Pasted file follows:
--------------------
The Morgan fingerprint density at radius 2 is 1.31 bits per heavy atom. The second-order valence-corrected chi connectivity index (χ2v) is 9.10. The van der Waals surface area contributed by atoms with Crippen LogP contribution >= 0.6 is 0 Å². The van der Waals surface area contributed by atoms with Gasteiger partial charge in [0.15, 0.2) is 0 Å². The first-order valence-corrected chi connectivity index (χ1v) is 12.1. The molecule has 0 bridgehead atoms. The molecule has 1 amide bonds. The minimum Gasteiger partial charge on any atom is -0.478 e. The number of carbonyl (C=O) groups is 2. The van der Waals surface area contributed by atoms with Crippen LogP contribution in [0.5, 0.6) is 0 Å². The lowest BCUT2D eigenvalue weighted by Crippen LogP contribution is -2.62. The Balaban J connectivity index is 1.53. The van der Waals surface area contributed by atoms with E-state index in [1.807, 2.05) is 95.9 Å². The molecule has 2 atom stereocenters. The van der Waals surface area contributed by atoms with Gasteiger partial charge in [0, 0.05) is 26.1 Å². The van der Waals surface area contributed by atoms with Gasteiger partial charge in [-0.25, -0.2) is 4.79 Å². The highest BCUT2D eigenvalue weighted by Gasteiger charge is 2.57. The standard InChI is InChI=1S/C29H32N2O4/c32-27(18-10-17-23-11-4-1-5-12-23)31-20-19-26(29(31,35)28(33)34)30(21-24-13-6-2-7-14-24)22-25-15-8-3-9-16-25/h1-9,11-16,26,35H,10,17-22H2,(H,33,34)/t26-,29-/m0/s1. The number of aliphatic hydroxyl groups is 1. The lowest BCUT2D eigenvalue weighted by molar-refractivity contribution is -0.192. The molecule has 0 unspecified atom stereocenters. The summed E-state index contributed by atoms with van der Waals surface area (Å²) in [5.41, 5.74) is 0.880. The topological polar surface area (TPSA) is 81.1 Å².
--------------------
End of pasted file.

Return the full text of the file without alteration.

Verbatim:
The Morgan fingerprint density at radius 2 is 1.31 bits per heavy atom. The second-order valence-corrected chi connectivity index (χ2v) is 9.10. The van der Waals surface area contributed by atoms with Crippen LogP contribution >= 0.6 is 0 Å². The van der Waals surface area contributed by atoms with Gasteiger partial charge in [0.15, 0.2) is 0 Å². The first-order valence-corrected chi connectivity index (χ1v) is 12.1. The molecule has 0 bridgehead atoms. The molecule has 1 amide bonds. The minimum Gasteiger partial charge on any atom is -0.478 e. The number of carbonyl (C=O) groups is 2. The van der Waals surface area contributed by atoms with Crippen LogP contribution in [0.5, 0.6) is 0 Å². The lowest BCUT2D eigenvalue weighted by Crippen LogP contribution is -2.62. The Balaban J connectivity index is 1.53. The van der Waals surface area contributed by atoms with E-state index in [1.807, 2.05) is 95.9 Å². The molecule has 2 atom stereocenters. The van der Waals surface area contributed by atoms with Gasteiger partial charge in [0, 0.05) is 26.1 Å². The van der Waals surface area contributed by atoms with Gasteiger partial charge in [-0.25, -0.2) is 4.79 Å². The highest BCUT2D eigenvalue weighted by Gasteiger charge is 2.57. The standard InChI is InChI=1S/C29H32N2O4/c32-27(18-10-17-23-11-4-1-5-12-23)31-20-19-26(29(31,35)28(33)34)30(21-24-13-6-2-7-14-24)22-25-15-8-3-9-16-25/h1-9,11-16,26,35H,10,17-22H2,(H,33,34)/t26-,29-/m0/s1. The number of aliphatic hydroxyl groups is 1. The lowest BCUT2D eigenvalue weighted by molar-refractivity contribution is -0.192. The molecule has 0 unspecified atom stereocenters. The summed E-state index contributed by atoms with van der Waals surface area (Å²) in [5.41, 5.74) is 0.880. The topological polar surface area (TPSA) is 81.1 Å².